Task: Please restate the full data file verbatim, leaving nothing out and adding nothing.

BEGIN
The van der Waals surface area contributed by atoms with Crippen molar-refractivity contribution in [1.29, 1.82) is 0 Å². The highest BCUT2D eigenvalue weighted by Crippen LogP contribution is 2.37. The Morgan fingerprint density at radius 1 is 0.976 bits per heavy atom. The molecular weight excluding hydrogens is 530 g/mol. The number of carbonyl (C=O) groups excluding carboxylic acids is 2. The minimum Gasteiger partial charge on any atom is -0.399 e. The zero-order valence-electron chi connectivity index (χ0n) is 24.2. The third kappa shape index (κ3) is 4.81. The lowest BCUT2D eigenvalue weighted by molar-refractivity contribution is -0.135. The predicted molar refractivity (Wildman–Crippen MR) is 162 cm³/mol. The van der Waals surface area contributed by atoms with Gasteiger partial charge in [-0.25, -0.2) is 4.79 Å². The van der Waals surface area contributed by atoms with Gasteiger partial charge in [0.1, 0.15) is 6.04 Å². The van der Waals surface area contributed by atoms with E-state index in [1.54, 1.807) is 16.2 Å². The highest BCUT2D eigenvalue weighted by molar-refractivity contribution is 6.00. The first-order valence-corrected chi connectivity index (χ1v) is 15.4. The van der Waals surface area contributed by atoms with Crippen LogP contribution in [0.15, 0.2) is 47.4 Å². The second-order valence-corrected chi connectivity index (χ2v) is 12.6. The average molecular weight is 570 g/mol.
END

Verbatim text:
The van der Waals surface area contributed by atoms with Crippen molar-refractivity contribution in [1.29, 1.82) is 0 Å². The highest BCUT2D eigenvalue weighted by Crippen LogP contribution is 2.37. The Morgan fingerprint density at radius 1 is 0.976 bits per heavy atom. The molecular weight excluding hydrogens is 530 g/mol. The number of carbonyl (C=O) groups excluding carboxylic acids is 2. The minimum Gasteiger partial charge on any atom is -0.399 e. The zero-order valence-electron chi connectivity index (χ0n) is 24.2. The third kappa shape index (κ3) is 4.81. The lowest BCUT2D eigenvalue weighted by molar-refractivity contribution is -0.135. The predicted molar refractivity (Wildman–Crippen MR) is 162 cm³/mol. The van der Waals surface area contributed by atoms with Gasteiger partial charge in [-0.25, -0.2) is 4.79 Å². The van der Waals surface area contributed by atoms with Gasteiger partial charge in [0.1, 0.15) is 6.04 Å². The van der Waals surface area contributed by atoms with E-state index in [1.54, 1.807) is 16.2 Å². The highest BCUT2D eigenvalue weighted by molar-refractivity contribution is 6.00. The first-order valence-corrected chi connectivity index (χ1v) is 15.4. The van der Waals surface area contributed by atoms with Crippen LogP contribution in [0.15, 0.2) is 47.4 Å². The second-order valence-corrected chi connectivity index (χ2v) is 12.6. The average molecular weight is 570 g/mol.